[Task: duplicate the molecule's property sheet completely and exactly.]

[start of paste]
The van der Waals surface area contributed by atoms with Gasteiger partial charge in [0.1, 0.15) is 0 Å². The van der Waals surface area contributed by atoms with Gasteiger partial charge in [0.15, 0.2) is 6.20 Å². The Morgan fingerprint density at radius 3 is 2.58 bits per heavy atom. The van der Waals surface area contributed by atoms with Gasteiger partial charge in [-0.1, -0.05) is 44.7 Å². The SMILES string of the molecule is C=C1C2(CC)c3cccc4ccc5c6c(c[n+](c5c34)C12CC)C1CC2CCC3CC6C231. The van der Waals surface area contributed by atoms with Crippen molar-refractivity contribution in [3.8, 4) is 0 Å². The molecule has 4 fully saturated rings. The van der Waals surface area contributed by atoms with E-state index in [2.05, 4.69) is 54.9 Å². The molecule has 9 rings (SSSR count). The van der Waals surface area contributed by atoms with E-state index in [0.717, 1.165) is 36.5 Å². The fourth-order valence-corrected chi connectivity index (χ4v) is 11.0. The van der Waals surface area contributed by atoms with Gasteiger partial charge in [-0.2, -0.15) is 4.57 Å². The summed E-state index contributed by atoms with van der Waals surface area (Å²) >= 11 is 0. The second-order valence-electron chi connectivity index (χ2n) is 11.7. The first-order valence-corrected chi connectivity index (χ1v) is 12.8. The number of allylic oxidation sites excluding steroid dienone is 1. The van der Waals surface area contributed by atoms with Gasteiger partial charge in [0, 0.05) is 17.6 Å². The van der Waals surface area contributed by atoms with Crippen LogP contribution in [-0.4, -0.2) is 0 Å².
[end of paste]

The van der Waals surface area contributed by atoms with Gasteiger partial charge in [0.1, 0.15) is 0 Å². The van der Waals surface area contributed by atoms with Gasteiger partial charge in [0.15, 0.2) is 6.20 Å². The Morgan fingerprint density at radius 3 is 2.58 bits per heavy atom. The van der Waals surface area contributed by atoms with Gasteiger partial charge in [-0.1, -0.05) is 44.7 Å². The SMILES string of the molecule is C=C1C2(CC)c3cccc4ccc5c6c(c[n+](c5c34)C12CC)C1CC2CCC3CC6C231. The van der Waals surface area contributed by atoms with Crippen molar-refractivity contribution in [3.8, 4) is 0 Å². The molecule has 4 fully saturated rings. The van der Waals surface area contributed by atoms with E-state index in [2.05, 4.69) is 54.9 Å². The molecule has 9 rings (SSSR count). The van der Waals surface area contributed by atoms with E-state index in [0.717, 1.165) is 36.5 Å². The fourth-order valence-corrected chi connectivity index (χ4v) is 11.0. The van der Waals surface area contributed by atoms with Gasteiger partial charge in [-0.2, -0.15) is 4.57 Å². The summed E-state index contributed by atoms with van der Waals surface area (Å²) >= 11 is 0. The second-order valence-electron chi connectivity index (χ2n) is 11.7. The first-order valence-corrected chi connectivity index (χ1v) is 12.8. The number of allylic oxidation sites excluding steroid dienone is 1. The van der Waals surface area contributed by atoms with Gasteiger partial charge in [0, 0.05) is 17.6 Å². The van der Waals surface area contributed by atoms with Crippen LogP contribution in [-0.4, -0.2) is 0 Å².